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Feeding our loved ones: The modern anathema of living with brain damage

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Many families are faced with decisions about what to do when their loved ones suffer serious brain injury. When individuals are unlikely to come out of so-called “vegetative states,” should we discontinue nourishing them by tube feeding? Is there anything wrong with causing patients in compromised states to die from starvation and dehydration under these circumstances? We all lived through such a decision when Terri Schiavo died in 2005 in Florida. Her death raised disturbing ethical questions which continue to reverberate in society today.

I remember discussing her situation with somebody who remarked, “Well, I wouldn’t want to live the way Terri did, with such poor quality of life.” My response was, “Nobody would want to live the way she did -- yet we all face deficits and disabilities that we have to live with. The bigger question is whether other people should be taking it upon themselves to remove feeding tubes that are effectively nourishing individuals who are compromised or disabled.”

Oftentimes people fail to grasp several of the key factors regarding Terri’s condition. First, they may mistakenly assume that she was actively dying from something, that she was hanging onto life by a mere thread. But Terri was not dying of any particular disease; she was living with a disability, surrounded by the love of her parents, siblings and friends. She had been living reasonably well with her disability for nearly 15 years, before her estranged husband made the decision to stop feeding her. Terri was an otherwise healthy young person who suffered under the burden of a serious brain injury, which left her unable to do many things on her own. In many ways, she was like a young, helpless child because of her injury. But she was not actively dying from anything.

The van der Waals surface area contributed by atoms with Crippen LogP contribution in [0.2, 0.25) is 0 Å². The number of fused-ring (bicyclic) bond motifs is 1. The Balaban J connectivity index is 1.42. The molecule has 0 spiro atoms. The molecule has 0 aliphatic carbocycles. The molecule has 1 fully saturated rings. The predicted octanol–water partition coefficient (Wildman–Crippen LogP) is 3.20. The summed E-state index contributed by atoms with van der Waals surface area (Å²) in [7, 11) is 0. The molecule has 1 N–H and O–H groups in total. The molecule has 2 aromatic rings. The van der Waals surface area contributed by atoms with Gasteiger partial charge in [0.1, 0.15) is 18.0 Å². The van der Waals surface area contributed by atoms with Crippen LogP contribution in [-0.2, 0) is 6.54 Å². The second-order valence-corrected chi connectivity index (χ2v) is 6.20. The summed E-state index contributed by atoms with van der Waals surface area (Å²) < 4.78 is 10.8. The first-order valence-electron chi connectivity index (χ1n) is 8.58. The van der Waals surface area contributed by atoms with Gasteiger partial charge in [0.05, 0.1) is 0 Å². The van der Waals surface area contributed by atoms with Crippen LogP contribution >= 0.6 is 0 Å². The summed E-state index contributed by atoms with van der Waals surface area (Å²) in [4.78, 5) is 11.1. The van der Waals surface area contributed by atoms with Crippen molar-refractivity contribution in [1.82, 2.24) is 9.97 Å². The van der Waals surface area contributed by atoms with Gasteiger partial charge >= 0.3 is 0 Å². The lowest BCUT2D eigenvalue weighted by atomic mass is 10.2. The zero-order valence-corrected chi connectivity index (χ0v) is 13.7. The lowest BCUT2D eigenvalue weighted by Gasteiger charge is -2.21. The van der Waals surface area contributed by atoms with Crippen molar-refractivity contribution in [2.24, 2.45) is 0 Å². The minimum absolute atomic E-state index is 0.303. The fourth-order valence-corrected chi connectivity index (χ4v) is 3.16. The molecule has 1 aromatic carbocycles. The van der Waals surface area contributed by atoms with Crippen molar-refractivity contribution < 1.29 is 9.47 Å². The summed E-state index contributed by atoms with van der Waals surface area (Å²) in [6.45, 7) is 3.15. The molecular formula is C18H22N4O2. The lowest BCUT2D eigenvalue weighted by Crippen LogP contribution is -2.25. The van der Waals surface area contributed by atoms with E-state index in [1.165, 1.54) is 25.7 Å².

A second error that is sometimes made is to imagine that Terri was brain dead. I once did a segment for a national news program where the reporter asked me why Catholics were required to do everything in their power to keep people alive who were basically brain dead, like Terri Schiavo. I had to spend a moment explaining how Terri was not even close to being brain dead, and that she had significant brain function. This was evident from her ability to initiate movement, her ability to breathe on her own (she was not on a ventilator), and her ability to pass through sleep-wake cycles. Brain dead individuals can never perform these kinds of activities because the organ of the brain has died, and such individuals are, in fact, dead.

A third error that is made in analyzing Terri’s situation is to suppose that tube feeding would be required only if it might improve or cure her vegetative state. Some bioethicists, including sadly some priests, seem to pursue this erroneous line of thought. One of them has written:

“Even though her parents disagreed, her spouse... asked that life support in the form of ANH (artificial nutrition and hydration) be removed. Was it ethical or sound? It seems it was. First of all, he maintained that this was her wish. Moreover, given the history of the case and sound medical opinion, he would be on sound ethical grounds if he requested that ANH be removed because it did not offer her hope of benefit.”